Does this only affect at&t 2G phones? Even if-so, should this not fall under the jurisdiction of the FCC? Is a company allowed to create devices/systems that use the spectrum in such a way that they interfere with other devices created by the same company?

    Clever contract wording or not, this just doesn't seem like it should be allowed.

  • by LoadWB ( 592248 ) on Saturday January 03, 2009 @05:24PM (#26314205) Journal

    If true, then this is exactly what Cingular did to the TDMA network (back when I had my GAIT phone, [] ) while transitioning to GSM/GPRS. Cingular quietly discontinued various network services to TDMA phones, then essentially told us "tough shit, get a GSM phone."

    I have noticed that my EDGE speeds have not been quite up to their norm lately. I was hoping this was just an anomaly, but I guess you never really can tell.

    I wonder how friendly T-Mobile is to unlocked phones. I really have a hard time abandoning my Sony Ericssons...

  • by Anonymous Coward on Saturday January 03, 2009 @06:05PM (#26314483)

    I posted this on the article as a comment... LoadWB, you're 100% right, AT&T did *exactly* this before, and I expect them to do it again -- screw up 3G service to "encourage" people to go to LTE.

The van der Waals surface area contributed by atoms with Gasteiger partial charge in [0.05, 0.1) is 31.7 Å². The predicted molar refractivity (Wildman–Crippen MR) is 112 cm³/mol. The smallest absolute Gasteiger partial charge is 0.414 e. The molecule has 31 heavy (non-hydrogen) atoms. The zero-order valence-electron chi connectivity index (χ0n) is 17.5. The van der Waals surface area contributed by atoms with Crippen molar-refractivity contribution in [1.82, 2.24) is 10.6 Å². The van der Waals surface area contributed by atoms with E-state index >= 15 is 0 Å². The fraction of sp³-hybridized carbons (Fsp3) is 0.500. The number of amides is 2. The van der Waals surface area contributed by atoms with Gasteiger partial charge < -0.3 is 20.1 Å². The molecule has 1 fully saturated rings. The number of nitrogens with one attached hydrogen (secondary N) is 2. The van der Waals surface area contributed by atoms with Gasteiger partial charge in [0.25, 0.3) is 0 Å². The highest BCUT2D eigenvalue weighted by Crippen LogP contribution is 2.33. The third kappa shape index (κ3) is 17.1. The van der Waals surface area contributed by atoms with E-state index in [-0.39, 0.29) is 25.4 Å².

Par for the course. I predicted over 5 years ago that this is exactly what would happen once they decided to go to a post-GSM technology, based on the handling of the previous TDMA->GSM conversion.

    AT&T and Cingular (pre-merger you understand) BOTH did exactly the same thing during TDMA->GSM conversion â" they pushed GSM hard when GSM was not even fully rolled out on their own network. ANY problem I had was obviously because I did not have a GSM phone yet (including billing problems, and problems with texts not going through at all until they kicked my account a bit.) They pushed people to buy GSM phones in areas where they themselves had not deployed GSM yet, meaning the new phone would have been a paperweight. They pushed GSM in areas where the former TDMA relied HEAVILY on roaming, and there was no GSM to roam on, all the time swearing the GSM coverage would be better.

    Worst of all, they did in fact start turning TDMA down to like 2 or 3 channels WAY before TDMA usage had dropped enough for this to make sense; âoeOh, youâ(TM)re getting constant busy signals? Better get a new GSM phoneâ.

    (I did get a TDMA+GSM dual-mode phone â" a Siemens S46 â" but then when I was told the TDMA roaming was getting shut off, I bailed for Verizon at this point.)